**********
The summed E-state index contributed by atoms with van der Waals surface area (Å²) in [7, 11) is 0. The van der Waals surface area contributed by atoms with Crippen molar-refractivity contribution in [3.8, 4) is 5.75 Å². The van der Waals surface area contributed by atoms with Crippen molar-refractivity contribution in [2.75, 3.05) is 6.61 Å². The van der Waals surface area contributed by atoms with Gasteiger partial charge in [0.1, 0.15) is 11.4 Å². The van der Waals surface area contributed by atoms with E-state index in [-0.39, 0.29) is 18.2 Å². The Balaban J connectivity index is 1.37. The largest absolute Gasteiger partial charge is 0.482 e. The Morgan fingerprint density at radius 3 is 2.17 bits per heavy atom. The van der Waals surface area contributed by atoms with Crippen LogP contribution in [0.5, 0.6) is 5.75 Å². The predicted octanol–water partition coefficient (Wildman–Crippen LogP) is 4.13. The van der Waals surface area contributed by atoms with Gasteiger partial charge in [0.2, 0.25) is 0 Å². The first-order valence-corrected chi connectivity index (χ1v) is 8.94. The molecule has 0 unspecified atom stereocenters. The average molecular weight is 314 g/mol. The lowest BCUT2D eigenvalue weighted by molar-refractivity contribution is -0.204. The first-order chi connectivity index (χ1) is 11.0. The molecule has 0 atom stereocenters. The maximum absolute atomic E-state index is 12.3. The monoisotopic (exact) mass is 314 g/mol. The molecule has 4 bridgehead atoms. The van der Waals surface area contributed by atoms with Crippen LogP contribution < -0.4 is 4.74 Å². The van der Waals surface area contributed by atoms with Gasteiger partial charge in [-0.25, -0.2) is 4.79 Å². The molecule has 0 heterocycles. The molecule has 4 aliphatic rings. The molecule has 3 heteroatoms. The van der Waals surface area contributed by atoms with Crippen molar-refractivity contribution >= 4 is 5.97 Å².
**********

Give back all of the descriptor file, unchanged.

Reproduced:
The summed E-state index contributed by atoms with van der Waals surface area (Å²) in [7, 11) is 0. The van der Waals surface area contributed by atoms with Crippen molar-refractivity contribution in [3.8, 4) is 5.75 Å². The van der Waals surface area contributed by atoms with Crippen molar-refractivity contribution in [2.75, 3.05) is 6.61 Å². The van der Waals surface area contributed by atoms with Gasteiger partial charge in [0.1, 0.15) is 11.4 Å². The van der Waals surface area contributed by atoms with E-state index in [-0.39, 0.29) is 18.2 Å². The Balaban J connectivity index is 1.37. The largest absolute Gasteiger partial charge is 0.482 e. The Morgan fingerprint density at radius 3 is 2.17 bits per heavy atom. The van der Waals surface area contributed by atoms with Crippen LogP contribution in [0.5, 0.6) is 5.75 Å². The predicted octanol–water partition coefficient (Wildman–Crippen LogP) is 4.13. The van der Waals surface area contributed by atoms with Gasteiger partial charge in [0.2, 0.25) is 0 Å². The first-order valence-corrected chi connectivity index (χ1v) is 8.94. The molecule has 0 unspecified atom stereocenters. The average molecular weight is 314 g/mol. The lowest BCUT2D eigenvalue weighted by molar-refractivity contribution is -0.204. The first-order chi connectivity index (χ1) is 11.0. The molecule has 0 atom stereocenters. The maximum absolute atomic E-state index is 12.3. The monoisotopic (exact) mass is 314 g/mol. The molecule has 4 bridgehead atoms. The van der Waals surface area contributed by atoms with Crippen LogP contribution < -0.4 is 4.74 Å². The van der Waals surface area contributed by atoms with Gasteiger partial charge in [-0.25, -0.2) is 4.79 Å². The molecule has 0 heterocycles. The molecule has 4 aliphatic rings. The molecule has 3 heteroatoms. The van der Waals surface area contributed by atoms with Crippen molar-refractivity contribution >= 4 is 5.97 Å².